Title: The Gardner Heist: The True Story of the World’s Largest Unsolved Art Theft
Author: Ulrich Boser
Release Date: February 24, 2009
Rating: 4.5 out of 5
On March 18, 1990, the Isabella Stewart Gardner Museum in Boston was robbed. The thieves got away with priceless artwork, including a Vermeer, three Rembrandts, a Manet, and five Degas sketches. It is the largest unsolved art theft in history; the empty frames hanging in the Gardner museum are a constant reminder of what has been lost. Intrigued by the crime, journalist Ulrich Boser explores the heist in order to determine whether a fresh pair of eyes can shed any light on what happened.
I knew next to nothing about the Gardner theft before picking up this book from the library. I knew there had been some sort of art robbery, but that was pretty much where my knowledge ended. However, I found the subject intriguing, so I decided to give this book a chance, and I’m so glad I did! I found The Gardner Heist to be a well-researched and interesting book on a subject I have a feeling I will be reading a lot more about in the future.
Boser provides the reader with a lot of background in The Gardner Heist, which was very much appreciated. He doesn’t assume the reader will know a lot going in, so he takes care to fill the reader in on the heist and the aftermath. At the same time, he doesn’t spend too much time on it, so that if you are familiar with the details, you won’t find the book too elementary. The details of the heist will simply be a refresher, before Boser forges ahead into new territory.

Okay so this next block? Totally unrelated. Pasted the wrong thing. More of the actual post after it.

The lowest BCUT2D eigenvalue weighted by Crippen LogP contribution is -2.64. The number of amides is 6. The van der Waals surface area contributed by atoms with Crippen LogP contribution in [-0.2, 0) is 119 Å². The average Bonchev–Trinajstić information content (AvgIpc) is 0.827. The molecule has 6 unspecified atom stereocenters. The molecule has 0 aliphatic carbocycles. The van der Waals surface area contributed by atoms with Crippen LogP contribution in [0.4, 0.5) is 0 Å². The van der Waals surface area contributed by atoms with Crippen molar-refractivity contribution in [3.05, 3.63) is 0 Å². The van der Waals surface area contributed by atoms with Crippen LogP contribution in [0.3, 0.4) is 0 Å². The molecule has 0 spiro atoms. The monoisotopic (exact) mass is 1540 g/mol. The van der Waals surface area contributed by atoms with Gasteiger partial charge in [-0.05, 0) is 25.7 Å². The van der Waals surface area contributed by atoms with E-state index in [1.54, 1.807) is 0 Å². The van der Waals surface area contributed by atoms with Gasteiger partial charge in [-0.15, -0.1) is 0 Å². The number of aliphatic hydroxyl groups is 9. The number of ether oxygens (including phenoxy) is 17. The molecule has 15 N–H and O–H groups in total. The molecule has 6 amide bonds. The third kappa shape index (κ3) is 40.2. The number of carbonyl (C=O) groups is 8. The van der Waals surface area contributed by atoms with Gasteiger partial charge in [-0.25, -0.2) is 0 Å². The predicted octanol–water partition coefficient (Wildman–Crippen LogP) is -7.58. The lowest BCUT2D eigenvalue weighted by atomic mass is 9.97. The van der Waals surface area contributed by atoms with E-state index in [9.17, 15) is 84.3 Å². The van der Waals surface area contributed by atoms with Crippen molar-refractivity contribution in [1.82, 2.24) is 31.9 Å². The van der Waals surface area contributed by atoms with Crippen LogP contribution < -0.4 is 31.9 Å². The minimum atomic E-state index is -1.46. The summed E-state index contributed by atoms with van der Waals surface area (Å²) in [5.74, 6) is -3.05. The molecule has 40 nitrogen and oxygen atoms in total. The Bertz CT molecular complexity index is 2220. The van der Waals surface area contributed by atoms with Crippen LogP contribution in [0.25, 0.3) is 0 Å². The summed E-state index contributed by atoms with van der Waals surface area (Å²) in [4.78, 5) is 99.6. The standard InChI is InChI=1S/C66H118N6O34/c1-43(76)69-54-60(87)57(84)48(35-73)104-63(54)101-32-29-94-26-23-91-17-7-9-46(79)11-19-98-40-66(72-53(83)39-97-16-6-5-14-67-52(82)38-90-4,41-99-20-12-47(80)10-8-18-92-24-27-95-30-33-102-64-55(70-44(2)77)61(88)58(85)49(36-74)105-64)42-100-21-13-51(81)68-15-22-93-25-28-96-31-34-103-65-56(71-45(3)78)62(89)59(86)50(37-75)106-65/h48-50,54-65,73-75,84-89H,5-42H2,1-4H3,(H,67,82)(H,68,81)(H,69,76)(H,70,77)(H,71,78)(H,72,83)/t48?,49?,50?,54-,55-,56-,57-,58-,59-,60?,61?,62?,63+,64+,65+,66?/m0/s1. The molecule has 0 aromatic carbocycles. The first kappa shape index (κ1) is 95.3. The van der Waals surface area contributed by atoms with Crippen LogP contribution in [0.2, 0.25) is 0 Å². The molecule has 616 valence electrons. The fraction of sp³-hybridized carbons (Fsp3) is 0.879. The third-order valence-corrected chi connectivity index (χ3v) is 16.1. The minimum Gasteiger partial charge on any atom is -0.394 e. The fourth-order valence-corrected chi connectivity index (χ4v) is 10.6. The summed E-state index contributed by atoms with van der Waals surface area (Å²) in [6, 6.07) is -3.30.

Often, non-fiction books such as this are dry, but Boser did an amazing job keeping the narrative lively and interesting. I was really impressed at how hooked I was to this book – it wasn’t a chore to wade through his prose in order to get to the story I wanted to hear. He’s a talented writer with a eye for bringing his tale to life for the reader.
I have to admit, Ulrich Boser has gotten me hooked on the Gardner theft. I hate that it’s unsolved and it really makes me sad that the paintings may never be seen again. It’s difficult to write on a case that hasn’t been closed yet because the reader is left without a sense of closure, without a neat and tidy ending. Still, Boser does a wonderful job putting forward his theory on what happened, and it is very plausible. This is a book that would be great for people who are hesitant about non-fiction, yet find the subject of an art theft intriguing. I definitely recommend it!